The bakery is still on Orange Street. I just left with star bread… I wish I has a recipe for it

Sarah - December 14, 2014

I think I’ve found the recipe. Or, rather, found someone else who did. My grandparents lived in Springfield MA, and star bread would always be there for the big get togethers. I can’t find it anywhere else, so I hope this recipe does the trick.

INGREDIENTS 1 kg of flour 0 500 g biga 400 ml of warm water 50 g fresh yeast (2 cubes) 20 grams of salt

PROCEDURE Form the fountain with the flour, put in the center of the chariot, combine the yeast and mix a little with a little water. Combine the salt (dissolved in a little water) and the rest of the water, mixing with your hands until you have a smooth ball and uniform (5 min.) Put the ball in a bowl, cover with film, then with a cloth and let rise until doubled (15-20 minutes) at room temperature. Take small pieces of dough and give the desired shapes (cross, montasù, Mustafa, barrel, etc.). Put them well apart on sheets of baking paper, cover with a nylon cloth and let them rise at room temperature until doubled (30-40 minutes). Practicing cuts with a razor blade if necessary (for the barrel, homemade, etc..) and bake until golden brown in a preheated oven at 200 ° C-220 ° C, placing the pan in the lower part of the oven. bread out of the oven, place it to cool on a wire rack or in a wicker basket covered with a cloth, and serve. At this point, the You can also freeze bread, slipped into bags for food. necessary, remove the bread from the freezer and put it directly in the oven until it thaws and heats become slightly crispy



1 kg di farina 0
500 gr di biga
400 ml di acqua tiepida
50 gr di lievito di birra fresco (2 cubetti)
20 gr di sale fino


Formare la fontana con la farina setacciata, mettervi al centro la biga, unire il lievito sbriciolato e impastare un po con poca acqua.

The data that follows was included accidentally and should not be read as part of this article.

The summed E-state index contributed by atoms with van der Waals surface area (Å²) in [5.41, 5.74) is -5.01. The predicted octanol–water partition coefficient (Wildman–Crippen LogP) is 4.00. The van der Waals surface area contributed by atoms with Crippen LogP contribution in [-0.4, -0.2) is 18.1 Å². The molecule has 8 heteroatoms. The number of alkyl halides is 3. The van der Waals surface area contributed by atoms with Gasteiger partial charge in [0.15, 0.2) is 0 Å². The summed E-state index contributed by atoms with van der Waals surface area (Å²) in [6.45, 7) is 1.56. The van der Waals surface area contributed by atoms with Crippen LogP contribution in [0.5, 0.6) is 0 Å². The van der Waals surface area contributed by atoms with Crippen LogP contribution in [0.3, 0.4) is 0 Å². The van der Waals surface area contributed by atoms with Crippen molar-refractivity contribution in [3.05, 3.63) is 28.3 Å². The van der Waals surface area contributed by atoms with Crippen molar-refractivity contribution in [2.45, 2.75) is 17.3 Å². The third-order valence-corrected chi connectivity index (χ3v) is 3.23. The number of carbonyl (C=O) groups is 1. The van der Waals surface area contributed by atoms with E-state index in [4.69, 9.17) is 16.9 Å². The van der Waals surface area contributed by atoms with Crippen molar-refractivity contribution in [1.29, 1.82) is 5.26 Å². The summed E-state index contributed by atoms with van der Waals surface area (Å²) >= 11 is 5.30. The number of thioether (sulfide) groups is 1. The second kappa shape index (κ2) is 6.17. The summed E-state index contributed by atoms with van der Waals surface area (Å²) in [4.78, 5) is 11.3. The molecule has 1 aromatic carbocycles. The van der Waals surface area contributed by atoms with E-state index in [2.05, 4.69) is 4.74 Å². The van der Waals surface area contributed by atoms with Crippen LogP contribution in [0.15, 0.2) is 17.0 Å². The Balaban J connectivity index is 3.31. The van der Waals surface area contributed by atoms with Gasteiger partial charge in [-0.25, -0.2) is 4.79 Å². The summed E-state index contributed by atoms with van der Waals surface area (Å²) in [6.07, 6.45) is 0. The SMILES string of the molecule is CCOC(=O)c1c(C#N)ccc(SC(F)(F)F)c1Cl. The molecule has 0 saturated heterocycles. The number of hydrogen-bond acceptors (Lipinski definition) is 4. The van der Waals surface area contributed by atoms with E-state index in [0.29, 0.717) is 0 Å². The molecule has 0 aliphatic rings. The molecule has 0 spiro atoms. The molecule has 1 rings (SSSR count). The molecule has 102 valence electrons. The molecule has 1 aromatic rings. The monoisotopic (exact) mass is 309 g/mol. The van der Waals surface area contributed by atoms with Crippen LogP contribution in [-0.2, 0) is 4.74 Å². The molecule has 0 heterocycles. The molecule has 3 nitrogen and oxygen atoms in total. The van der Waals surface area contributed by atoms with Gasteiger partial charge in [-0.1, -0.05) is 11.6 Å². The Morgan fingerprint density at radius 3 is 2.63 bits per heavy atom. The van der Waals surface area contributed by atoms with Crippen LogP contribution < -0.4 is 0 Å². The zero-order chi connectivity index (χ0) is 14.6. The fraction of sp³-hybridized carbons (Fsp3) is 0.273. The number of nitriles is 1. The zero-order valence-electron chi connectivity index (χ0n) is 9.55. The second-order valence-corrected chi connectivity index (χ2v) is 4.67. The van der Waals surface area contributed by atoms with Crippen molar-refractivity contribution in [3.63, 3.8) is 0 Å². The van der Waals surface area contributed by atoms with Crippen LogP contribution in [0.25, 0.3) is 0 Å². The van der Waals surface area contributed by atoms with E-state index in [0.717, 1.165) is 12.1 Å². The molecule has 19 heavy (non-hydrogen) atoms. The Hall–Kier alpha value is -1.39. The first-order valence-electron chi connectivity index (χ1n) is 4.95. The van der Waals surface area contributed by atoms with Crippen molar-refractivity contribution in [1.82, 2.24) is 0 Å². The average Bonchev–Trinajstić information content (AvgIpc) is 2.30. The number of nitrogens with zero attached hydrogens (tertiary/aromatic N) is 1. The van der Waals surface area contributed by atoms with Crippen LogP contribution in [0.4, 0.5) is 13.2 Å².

Unire il sale (sciolto in poca acqua) e il resto dell’acqua, impastando con le mani fino ad ottenere una palla liscia ed omogenea (5 minuti).
Mettere la palla dentro una ciotola, coprire con pellicola, poi con un canovaccio e far lievitare fino a raddoppio (15-20 minuti) a temperatura ambiente.
Prelevare piccoli pezzi di impasto e dare le forme volute (crocetta, montasù, mustafà, barilotto, ecc).
Metterle ben distanziate su fogli di carta da forno, coprirle con un telo di nylon e farle lievitare a temperatura ambiente fino a raddoppio (30-40 minuti).
Praticare i tagli con una lametta se necessario (per il barilotto, il casereccio, ecc.) e cuocere fino a doratura in forno preriscaldato a 200°C-220°C, mettendo la teglia nella parte più bassa del forno.
Sfornare il pane, porlo a raffreddare su una gratella o in un cesto di vimini coperto con un canovaccio e servire.
A questo punto, il pane si può anche congelare, riponendolo in sacchetti per alimenti.
All’occorrenza, prelevare il pane dal freezer e metterlo direttamente in forno fino a che non si scongela e riscalda diventando leggermente croccante.

[Found here :